* Professor Ann Althouse on the exoneration of Justice David Prosser (noted in Morning Docket): “A justice is despised because his decisions do not please liberals, and so, without thought, they forgot about things liberals like to love themselves for caring about, such as fairness and due process.” [Althouse]
Is it wrong to find Justin Bieber totally hot? Just askin'....
* E-discovery is moving to the cloud. What are the opportunities and the risks? Ben Kerschberg and Bret Laughlin discuss. [Forbes]
* Two and a half men no more: now that Charlie Sheen’s kids have been taken away, it looks like he’s down to just half a man. That’s okay, though, because he’s got tiger blood. [Washington Post]
* At this point, you’d think that the feds would let you do just about anything to grow the economy. Not so, though, when the thing you want to grow it with is pot. [New York Times]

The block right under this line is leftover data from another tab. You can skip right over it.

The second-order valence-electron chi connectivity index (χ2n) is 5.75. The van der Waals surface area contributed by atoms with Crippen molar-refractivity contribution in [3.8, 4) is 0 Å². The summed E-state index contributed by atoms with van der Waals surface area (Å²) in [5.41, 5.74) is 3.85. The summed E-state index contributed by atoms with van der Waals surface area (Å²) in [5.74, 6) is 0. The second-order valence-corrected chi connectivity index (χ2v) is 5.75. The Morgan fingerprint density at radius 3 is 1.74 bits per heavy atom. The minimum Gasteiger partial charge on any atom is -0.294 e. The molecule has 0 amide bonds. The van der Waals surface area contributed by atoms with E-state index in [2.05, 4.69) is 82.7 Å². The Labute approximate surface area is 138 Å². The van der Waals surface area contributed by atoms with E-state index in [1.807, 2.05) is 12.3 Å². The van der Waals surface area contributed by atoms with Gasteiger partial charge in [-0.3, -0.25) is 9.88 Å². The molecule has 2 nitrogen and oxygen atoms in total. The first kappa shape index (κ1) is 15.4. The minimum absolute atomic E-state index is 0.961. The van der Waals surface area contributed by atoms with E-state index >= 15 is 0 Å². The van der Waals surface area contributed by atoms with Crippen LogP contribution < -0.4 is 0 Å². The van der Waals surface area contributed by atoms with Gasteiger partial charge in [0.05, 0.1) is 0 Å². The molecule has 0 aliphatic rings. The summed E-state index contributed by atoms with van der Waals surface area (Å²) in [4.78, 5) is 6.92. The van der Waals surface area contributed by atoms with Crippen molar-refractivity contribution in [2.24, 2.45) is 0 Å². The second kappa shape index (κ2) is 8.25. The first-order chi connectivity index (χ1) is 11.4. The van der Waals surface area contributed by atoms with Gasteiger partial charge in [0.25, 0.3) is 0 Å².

* What’s the easiest way to get the FBI to install a secret tracking device in your car? By being a Muslim, apparently. [CNN Justice]
* If you’re a judge presiding over a case where a MLB team is the defendant, you probably shouldn’t wear the team’s gear outside court – and if you do, don’t get caught, because that’s not kosher. [New York Daily News]
* Groupon should be sued for their obnoxious commercials, but they’re actually being sued for selling “gift certificates.” Oops, someone should tell the plaintiff that Groupon sells “vouchers.” [NBC Chicago]
* Guys, next time you feel the urge to photoshop a little girl’s face onto the body of a naked woman, just don’t. It’s not sexy for normal people, and it’s not a form of free speech. [New York Law Journal]